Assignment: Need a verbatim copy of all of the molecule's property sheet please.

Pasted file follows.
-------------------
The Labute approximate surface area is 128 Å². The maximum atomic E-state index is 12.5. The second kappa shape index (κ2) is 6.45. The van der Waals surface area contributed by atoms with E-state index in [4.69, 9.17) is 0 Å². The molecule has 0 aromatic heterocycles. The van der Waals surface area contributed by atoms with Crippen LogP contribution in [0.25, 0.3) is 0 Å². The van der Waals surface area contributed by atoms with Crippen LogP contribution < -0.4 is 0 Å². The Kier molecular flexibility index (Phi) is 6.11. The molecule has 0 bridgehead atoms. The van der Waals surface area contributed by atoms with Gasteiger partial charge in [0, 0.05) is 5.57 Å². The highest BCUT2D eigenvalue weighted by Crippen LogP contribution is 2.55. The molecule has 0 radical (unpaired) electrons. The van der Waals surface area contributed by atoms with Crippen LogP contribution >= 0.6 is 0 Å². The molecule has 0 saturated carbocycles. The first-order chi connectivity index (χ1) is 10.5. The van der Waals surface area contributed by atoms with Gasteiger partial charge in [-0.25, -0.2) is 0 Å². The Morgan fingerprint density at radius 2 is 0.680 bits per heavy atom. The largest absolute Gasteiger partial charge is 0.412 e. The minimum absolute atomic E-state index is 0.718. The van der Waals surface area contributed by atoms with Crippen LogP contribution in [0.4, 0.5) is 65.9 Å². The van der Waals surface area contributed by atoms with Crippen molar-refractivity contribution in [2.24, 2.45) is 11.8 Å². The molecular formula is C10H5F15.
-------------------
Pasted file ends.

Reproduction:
The Labute approximate surface area is 128 Å². The maximum atomic E-state index is 12.5. The second kappa shape index (κ2) is 6.45. The van der Waals surface area contributed by atoms with E-state index in [4.69, 9.17) is 0 Å². The molecule has 0 aromatic heterocycles. The van der Waals surface area contributed by atoms with Crippen LogP contribution in [0.25, 0.3) is 0 Å². The van der Waals surface area contributed by atoms with Crippen LogP contribution < -0.4 is 0 Å². The Kier molecular flexibility index (Phi) is 6.11. The molecule has 0 bridgehead atoms. The van der Waals surface area contributed by atoms with Gasteiger partial charge in [0, 0.05) is 5.57 Å². The highest BCUT2D eigenvalue weighted by Crippen LogP contribution is 2.55. The molecule has 0 radical (unpaired) electrons. The van der Waals surface area contributed by atoms with Crippen LogP contribution >= 0.6 is 0 Å². The molecule has 0 saturated carbocycles. The first-order chi connectivity index (χ1) is 10.5. The van der Waals surface area contributed by atoms with Gasteiger partial charge in [-0.25, -0.2) is 0 Å². The Morgan fingerprint density at radius 2 is 0.680 bits per heavy atom. The largest absolute Gasteiger partial charge is 0.412 e. The minimum absolute atomic E-state index is 0.718. The van der Waals surface area contributed by atoms with Crippen LogP contribution in [0.4, 0.5) is 65.9 Å². The van der Waals surface area contributed by atoms with Crippen molar-refractivity contribution in [2.24, 2.45) is 11.8 Å². The molecular formula is C10H5F15.